Larchmont Temple Chevra Torah

Questioning faith in the parsha

Monthly Archives: October 2010

Chayei Sarah Overview

Parashah Overview  (Chayei Sarah, Genesis 23:1-25:18)

  • Abraham purchases the cave of Machpelah in order to bury his wife Sarah. (23:1-20)
  • Abraham sends his servant to find a bride for Isaac. (24:1-9)
  • Rebekah shows her kindness by offering to draw water for the servant’s camels at the well. (24:15-20)
  • The servant meets Rebekah’s family and then takes Rebekah to Isaac, who marries her. (24:23-67)
  • Abraham takes another wife, named Keturah. At the age of one hundred and seventy-five years, Abraham dies, and Isaac and Ishmael bury him in the cave of Machpelah. (25:1-11)

Who Knows Kaddish by Binnie Kirshenbaum

First there is this business with the yarmulkes…

The rabbi wants my father, my brother, and my Uncle Alex to wear yarmulkes even though we are in a non-denominational funeral home, which is nothing like a synagogue. This funeral home is indeed a house, a white colonial set behind a circular driveway and maple trees. It’s a house which speaks in well-modulated tones of the affluent and the understated. It is the only funeral home in town not affiliated with an Episcopal or Presbyterian church.

Dara Horn: In the Image

Under the guise of a school project, Naomi had once “interviewed” Bill Landsmann, and he had given her all the stupid details of his life.  Born in Vienna, no brothers or sisters.  Left Vienna with his father for Amsterdam, then left Amsterdam for America.  His mother remained behind in a hospital and apparently died.  There was nothing in his story to thrill the American moviegoer, no tattooed numbers on anyone’s arm.  But the real story of Bill Landsmann’s life would have disappointed Naomi…more than she or anyone else could have imagined.  And that is why, instead, he showed people nothing but slides.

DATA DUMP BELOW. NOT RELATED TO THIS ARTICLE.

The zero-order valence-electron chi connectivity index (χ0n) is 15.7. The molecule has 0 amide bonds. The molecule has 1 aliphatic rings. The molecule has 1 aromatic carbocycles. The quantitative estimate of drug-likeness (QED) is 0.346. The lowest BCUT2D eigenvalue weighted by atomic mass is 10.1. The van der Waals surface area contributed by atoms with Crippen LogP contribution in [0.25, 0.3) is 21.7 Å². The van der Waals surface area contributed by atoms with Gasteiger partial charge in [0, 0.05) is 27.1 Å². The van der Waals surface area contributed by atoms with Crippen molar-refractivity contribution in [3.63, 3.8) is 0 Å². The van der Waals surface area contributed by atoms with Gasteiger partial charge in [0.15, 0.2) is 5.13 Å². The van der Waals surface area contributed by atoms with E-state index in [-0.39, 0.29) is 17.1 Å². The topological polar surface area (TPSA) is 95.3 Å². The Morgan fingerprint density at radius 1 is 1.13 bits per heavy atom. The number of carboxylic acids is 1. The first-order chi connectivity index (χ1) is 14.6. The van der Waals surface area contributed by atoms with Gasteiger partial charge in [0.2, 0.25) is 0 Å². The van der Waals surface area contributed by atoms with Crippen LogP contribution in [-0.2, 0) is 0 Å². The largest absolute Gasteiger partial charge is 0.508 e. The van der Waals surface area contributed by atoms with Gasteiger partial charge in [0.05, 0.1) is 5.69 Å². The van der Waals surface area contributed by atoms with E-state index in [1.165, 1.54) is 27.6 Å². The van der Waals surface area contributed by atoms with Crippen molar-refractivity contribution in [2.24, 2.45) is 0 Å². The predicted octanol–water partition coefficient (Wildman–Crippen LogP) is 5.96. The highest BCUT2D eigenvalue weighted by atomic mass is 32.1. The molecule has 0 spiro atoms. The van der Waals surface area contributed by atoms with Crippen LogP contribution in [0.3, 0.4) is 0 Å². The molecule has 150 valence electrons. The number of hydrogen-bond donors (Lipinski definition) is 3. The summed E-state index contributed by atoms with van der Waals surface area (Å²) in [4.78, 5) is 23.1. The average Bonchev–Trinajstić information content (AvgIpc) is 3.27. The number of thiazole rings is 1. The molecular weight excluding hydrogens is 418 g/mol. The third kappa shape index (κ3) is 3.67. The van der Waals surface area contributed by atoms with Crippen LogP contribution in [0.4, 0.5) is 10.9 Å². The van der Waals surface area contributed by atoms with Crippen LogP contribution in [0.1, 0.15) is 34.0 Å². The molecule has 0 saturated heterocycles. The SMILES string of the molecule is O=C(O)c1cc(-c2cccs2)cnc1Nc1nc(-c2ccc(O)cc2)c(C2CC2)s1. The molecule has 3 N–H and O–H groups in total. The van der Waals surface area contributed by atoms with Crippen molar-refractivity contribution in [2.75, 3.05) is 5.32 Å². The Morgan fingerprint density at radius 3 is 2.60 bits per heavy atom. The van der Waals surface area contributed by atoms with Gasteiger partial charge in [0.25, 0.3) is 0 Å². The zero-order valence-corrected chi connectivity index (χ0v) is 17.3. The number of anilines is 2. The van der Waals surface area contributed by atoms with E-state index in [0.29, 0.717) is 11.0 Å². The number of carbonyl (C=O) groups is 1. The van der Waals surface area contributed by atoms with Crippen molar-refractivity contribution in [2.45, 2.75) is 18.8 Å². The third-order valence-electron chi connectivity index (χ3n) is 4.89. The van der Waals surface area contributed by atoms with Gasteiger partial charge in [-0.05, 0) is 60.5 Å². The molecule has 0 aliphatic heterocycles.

Orchards by Eppie Zore’a

Disappointed, I return to the country I was born in to live in a house surrounded by tangerine trees. The house is on a hill ringed by terraces and chicken houses, and underneath them heaps of chicken dung emit hot, redolent vapors.  Further down there are mustard flowers and a failed reservoir. This is the village you have never yet left; these are the terraces you and your friends jumped, riding bareback with your mares when you were twelve. This is where you passed your childhood in such friendship with the animals and their personalities were much more interesting to you than those of the adults. But none of this explains why I see such a glow around your face when you first come to my door. We are introduced.

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